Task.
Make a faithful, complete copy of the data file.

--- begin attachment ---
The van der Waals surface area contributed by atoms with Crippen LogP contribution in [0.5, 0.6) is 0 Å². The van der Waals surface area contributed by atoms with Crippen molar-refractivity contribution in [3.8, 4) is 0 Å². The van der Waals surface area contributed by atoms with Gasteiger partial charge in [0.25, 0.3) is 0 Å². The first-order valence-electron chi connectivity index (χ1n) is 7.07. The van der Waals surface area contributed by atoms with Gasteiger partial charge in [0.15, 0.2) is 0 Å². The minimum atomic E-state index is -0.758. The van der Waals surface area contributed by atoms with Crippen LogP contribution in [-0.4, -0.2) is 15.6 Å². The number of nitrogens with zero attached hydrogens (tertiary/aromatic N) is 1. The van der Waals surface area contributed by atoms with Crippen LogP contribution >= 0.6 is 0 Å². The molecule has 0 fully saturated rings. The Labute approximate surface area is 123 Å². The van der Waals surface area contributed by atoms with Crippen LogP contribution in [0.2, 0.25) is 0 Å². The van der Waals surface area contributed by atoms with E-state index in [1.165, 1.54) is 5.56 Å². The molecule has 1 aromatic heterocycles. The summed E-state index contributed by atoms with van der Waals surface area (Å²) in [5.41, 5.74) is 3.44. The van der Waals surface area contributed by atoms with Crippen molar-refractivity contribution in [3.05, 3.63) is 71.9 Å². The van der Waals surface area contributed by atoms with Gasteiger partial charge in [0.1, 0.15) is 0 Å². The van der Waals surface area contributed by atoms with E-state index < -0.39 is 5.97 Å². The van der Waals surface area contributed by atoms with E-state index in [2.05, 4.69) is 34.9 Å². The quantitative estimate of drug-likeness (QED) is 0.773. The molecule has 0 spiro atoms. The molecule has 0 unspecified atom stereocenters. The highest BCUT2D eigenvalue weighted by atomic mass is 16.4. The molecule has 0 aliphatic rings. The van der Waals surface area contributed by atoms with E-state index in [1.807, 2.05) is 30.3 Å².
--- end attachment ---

The van der Waals surface area contributed by atoms with Crippen LogP contribution in [0.5, 0.6) is 0 Å². The van der Waals surface area contributed by atoms with Crippen molar-refractivity contribution in [3.8, 4) is 0 Å². The van der Waals surface area contributed by atoms with Gasteiger partial charge in [0.25, 0.3) is 0 Å². The first-order valence-electron chi connectivity index (χ1n) is 7.07. The van der Waals surface area contributed by atoms with Gasteiger partial charge in [0.15, 0.2) is 0 Å². The minimum atomic E-state index is -0.758. The van der Waals surface area contributed by atoms with Crippen LogP contribution in [-0.4, -0.2) is 15.6 Å². The number of nitrogens with zero attached hydrogens (tertiary/aromatic N) is 1. The van der Waals surface area contributed by atoms with Crippen LogP contribution >= 0.6 is 0 Å². The molecule has 0 fully saturated rings. The Labute approximate surface area is 123 Å². The van der Waals surface area contributed by atoms with Crippen LogP contribution in [0.2, 0.25) is 0 Å². The van der Waals surface area contributed by atoms with E-state index in [1.165, 1.54) is 5.56 Å². The molecule has 1 aromatic heterocycles. The summed E-state index contributed by atoms with van der Waals surface area (Å²) in [5.41, 5.74) is 3.44. The van der Waals surface area contributed by atoms with Crippen molar-refractivity contribution in [3.05, 3.63) is 71.9 Å². The van der Waals surface area contributed by atoms with Gasteiger partial charge in [0.1, 0.15) is 0 Å². The van der Waals surface area contributed by atoms with E-state index < -0.39 is 5.97 Å². The van der Waals surface area contributed by atoms with E-state index in [2.05, 4.69) is 34.9 Å². The quantitative estimate of drug-likeness (QED) is 0.773. The molecule has 0 spiro atoms. The molecule has 0 unspecified atom stereocenters. The highest BCUT2D eigenvalue weighted by atomic mass is 16.4. The molecule has 0 aliphatic rings. The van der Waals surface area contributed by atoms with E-state index in [1.807, 2.05) is 30.3 Å².